By 36 weeks, you might have tightening sensations in your uterus that come and go. These are called Braxton Hicks contractions. Braxton Hicks contractions are normal and help your body get ready for labor. As the baby kicks and moves, you can get more of these irregular contractions and some cramping around your pubic bone.
You might feel tired and out of breath because your baby is getting so big. Once your baby moves lower into the pelvis during your ninth month, you'll be able to breathe more easily.
In the meantime, here are some things that might help:
Call your doctor right away if you have sudden, severe shortness of breath with rapid breathing and pulse.
As your baby grows; there is more pressure on your bladder. You might leak urine when you laugh, sneeze, or cough. Kegel exercises can help. If you start to feel like you're going to cough or sneeze, try tightening the muscles in the bottom of your pelvis. This can help limit the amount of urine that leaks.
Test for GBS. Group B streptococcus (GBS) are a type of bacteria that live in the vagina. About 25 percent of healthy women have GBS. However, these bacteria can cause serious infections in newborn babies. Around 37 weeks, your health care provider will do a GBS culture. If you test positive for GBS, we will recommend that you receive antibiotics when you go into labor to prevent you baby from getting an infection.
Tdap booster for you. We recommend that all pregnant women get a Tdap booster late in their second trimester or during the third trimester of each pregnancy. This vaccine helps protect you and your newborn baby against tetanus, diphtheria, and pertussis.
Tdap booster for family and friends: Infants less than 6 months old are at highest risk of dying from pertussis. We recommend all household contacts who have not previously received a Tdap booster get one as soon as possible.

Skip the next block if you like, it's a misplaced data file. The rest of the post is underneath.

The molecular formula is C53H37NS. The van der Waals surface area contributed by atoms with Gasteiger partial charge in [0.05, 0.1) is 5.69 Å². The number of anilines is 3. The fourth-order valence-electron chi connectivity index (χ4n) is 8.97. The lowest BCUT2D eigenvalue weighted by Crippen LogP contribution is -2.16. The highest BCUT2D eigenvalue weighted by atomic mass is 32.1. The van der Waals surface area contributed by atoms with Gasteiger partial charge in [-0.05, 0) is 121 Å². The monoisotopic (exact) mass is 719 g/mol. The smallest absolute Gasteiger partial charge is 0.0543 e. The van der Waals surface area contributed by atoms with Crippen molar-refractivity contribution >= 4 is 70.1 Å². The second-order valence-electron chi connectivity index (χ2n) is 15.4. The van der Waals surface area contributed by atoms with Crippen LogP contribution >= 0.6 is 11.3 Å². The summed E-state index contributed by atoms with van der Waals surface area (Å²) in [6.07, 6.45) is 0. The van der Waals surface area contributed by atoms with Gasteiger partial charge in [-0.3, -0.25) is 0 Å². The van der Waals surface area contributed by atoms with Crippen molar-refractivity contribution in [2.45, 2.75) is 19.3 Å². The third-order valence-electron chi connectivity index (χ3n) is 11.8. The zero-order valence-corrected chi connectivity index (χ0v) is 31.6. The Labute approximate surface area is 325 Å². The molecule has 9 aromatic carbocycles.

As you approach the last month of your pregnancy, you might tire easily or be more sensitive or irritable. Share your feelings with your partner.
As your uterus grows larger, sex might become uncomfortable. You and your partner may want to find new ways to enjoy sex. Many couples find a side-by-side or sitting position more comfortable. You might enjoy just touching and holding one another.
If you are at high risk for premature labor, your doctor might ask you to avoid having intercourse.
If you have intercourse:
Don't have intercourse if:
High hormone levels at the end of pregnancy can soften your hip joints and, together with your growing abdomen, can cause you to waddle. You might have trouble walking, getting up and down, or lose your balance easily.
If you fall, call your doctor if you have any of the following:
As the muscles and ligaments in your lower pelvis relax and contractions increase, your baby starts to drop down into your pelvis. This is called engagement. If you've had a baby before, engagement might not happen until you are in labor. Engagement causes more pressure in your pelvic area and on your bladder. You might feel the need to go to the bathroom more often. Your baby's new position can also cause more leg cramps, pain in your thighs, and aching in your pelvis.
From the "Birth Day News" series.